The Democratic Party platform drafted in St. Louis is an excellent start in bringing forth policies that will help end the 40-year decline of the American middle class. These initiatives, if implemented, will create millions of good-paying jobs, significantly improve health care and reverse the dangerous trend in this country toward an oligarchic form of society. But, let us be clear, this is a document that needs to be significantly improved by the full Platform Committee meeting in Orlando on Friday and Saturday.
Here are some very positive provisions in the platform as it stands today:
At a time when huge Wall Street financial institutions are bigger now than they were before the taxpayers of this country bailed them out, the platform calls for enacting a 21st-century Glass-Steagall Act and for breaking up too-big-to-fail banks.
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The platform calls for a historic expansion of Social Security, closes loopholes that allow corporations to avoid paying taxes, creates millions of jobs rebuilding our crumbling infrastructure, makes it easier for workers to join unions, takes on the greed of the pharmaceutical companies, ends disastrous deportation raids, bans private prisons and detention centers, abolishes the death penalty, moves to automatic voter registration and the public financing of elections, eliminates super PACs, and urges passage of a constitutional amendment to overturn Citizens United, among many other initiatives.
These are all major accomplishments that will begin to move this country in the right direction. I congratulate Rep. Elijah Cummings, D-Md., chairman of the Platform Drafting Committee, and all 15 members of the panel for their hard work.
But, unfortunately, there were a number of vitally important proposals brought forth by the delegates from our campaign that were not adopted. My hope is that a grassroots movement of working people, environmentalists, and human-rights advocates will work with us to demand that the Democratic Party include these initiatives in the platform to be adopted by the full committee in Orlando.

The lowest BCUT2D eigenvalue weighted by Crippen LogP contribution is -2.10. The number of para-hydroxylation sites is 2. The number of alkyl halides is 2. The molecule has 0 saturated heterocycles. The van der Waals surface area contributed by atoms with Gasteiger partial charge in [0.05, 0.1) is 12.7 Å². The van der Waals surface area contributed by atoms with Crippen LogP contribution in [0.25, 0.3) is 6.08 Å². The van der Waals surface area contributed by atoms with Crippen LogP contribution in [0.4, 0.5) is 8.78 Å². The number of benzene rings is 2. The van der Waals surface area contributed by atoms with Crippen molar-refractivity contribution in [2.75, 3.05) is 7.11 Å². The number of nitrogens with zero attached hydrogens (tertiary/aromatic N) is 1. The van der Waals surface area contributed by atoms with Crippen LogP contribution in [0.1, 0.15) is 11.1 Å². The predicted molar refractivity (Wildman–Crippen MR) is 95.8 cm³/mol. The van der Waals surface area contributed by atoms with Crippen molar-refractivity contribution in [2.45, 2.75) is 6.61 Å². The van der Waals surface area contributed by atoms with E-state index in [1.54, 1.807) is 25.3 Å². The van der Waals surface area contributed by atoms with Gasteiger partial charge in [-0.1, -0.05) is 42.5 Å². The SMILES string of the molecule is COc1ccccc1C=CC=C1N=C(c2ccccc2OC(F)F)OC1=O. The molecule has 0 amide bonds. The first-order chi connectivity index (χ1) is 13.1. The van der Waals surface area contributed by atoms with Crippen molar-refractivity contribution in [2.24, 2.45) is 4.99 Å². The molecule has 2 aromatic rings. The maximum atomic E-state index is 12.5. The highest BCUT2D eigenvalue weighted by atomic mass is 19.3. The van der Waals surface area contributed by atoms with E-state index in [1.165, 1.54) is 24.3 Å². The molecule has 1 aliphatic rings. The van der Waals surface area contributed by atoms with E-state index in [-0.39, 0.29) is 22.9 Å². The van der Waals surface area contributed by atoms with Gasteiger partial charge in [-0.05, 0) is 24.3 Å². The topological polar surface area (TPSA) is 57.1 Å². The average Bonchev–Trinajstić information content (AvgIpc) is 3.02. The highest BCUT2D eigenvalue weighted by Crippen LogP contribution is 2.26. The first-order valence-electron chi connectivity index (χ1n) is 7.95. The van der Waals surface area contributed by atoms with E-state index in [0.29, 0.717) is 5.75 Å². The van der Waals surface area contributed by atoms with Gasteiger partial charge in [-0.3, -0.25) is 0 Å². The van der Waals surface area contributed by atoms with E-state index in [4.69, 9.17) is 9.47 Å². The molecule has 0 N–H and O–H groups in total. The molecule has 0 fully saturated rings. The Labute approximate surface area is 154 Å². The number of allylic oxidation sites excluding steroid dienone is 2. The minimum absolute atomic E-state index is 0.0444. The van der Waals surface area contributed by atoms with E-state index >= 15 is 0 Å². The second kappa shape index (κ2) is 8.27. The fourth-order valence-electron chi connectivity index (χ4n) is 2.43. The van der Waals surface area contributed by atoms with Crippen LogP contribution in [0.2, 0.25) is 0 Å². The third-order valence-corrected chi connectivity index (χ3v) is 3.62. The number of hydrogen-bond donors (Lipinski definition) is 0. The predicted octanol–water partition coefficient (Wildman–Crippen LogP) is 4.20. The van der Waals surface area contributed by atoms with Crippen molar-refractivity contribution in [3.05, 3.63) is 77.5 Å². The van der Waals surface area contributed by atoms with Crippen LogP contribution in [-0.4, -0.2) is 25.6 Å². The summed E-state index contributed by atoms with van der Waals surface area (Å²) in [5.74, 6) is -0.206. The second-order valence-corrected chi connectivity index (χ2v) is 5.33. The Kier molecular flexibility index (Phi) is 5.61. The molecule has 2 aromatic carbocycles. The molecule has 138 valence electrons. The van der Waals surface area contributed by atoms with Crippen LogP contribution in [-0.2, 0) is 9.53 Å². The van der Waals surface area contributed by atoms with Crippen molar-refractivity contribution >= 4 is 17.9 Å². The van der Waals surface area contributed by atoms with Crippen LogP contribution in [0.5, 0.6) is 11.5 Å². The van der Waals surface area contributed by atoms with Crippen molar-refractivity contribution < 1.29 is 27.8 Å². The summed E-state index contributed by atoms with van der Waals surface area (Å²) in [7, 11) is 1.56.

We need to have very clear language that raises the minimum wage to $15 an hour, ensures that the promised pensions of millions of Americans will not be cut, establishes a tax on carbon, and creates a ban on fracking. These and other amendments will be offered in Florida.
Further, one of the most important amendments that we will offer is to make it clear that the Democratic Party is strongly opposed to the Trans-Pacific Partnership.
In my view, the Democratic Party must go on record in opposition to holding a vote on this disastrous, unfettered free-trade agreement during the lame-duck session of Congress and beyond.
Frankly, I do not understand why the amendment our delegates offered on this issue in St. Louis was defeated with all of Hillary Clinton’s committee members voting against it. I don’t understand that because Clinton, during the campaign, made it very clear that she did not want to see the TPP appear on the floor during the lame-duck session.
If both Clinton and I agree that the TPP should not get to the floor of Congress this year, it’s hard to understand why an amendment saying so would not be overwhelmingly passed.
Let’s be clear: The trade agreement is opposed by virtually the entire grassroots base of the Democratic Party.
Every trade union in this country is strongly opposed to the pact. They understand that this agreement will make it easier for corporations to throw American workers out on the street and move factories to Vietnam, where workers are paid 65 cents an hour.
Virtually every major environmental group is opposed to the TPP because they understand that it will make it easier for the biggest polluters in the world to continue despoiling our planet.
Major religious groups are opposed because they understand that it will reward some of the biggest human-rights violators in the world.
Doctors Without Borders is strongly opposed to this agreement because its members understand that it would increase prescription-drug prices for some of the most desperate people in the world by making it harder to access generic drugs.
This agreement also threatens our democracy. We cannot give multinational corporations the ability to challenge our nation’s labor and environmental laws simply because they might reduce expected future profits through the very flawed Investor State Dispute Settlement system. That would undermine the democratic values that our country was founded on.
During the coming days and weeks our campaign will be reaching out to grassroots America to do all that we can to oppose the TPP and make sure that it doesn’t get passed.
Bernie Sanders, a candidate for president, is a U.S. senator from Vermont. He wrote this for the Philadelphia Inquirer.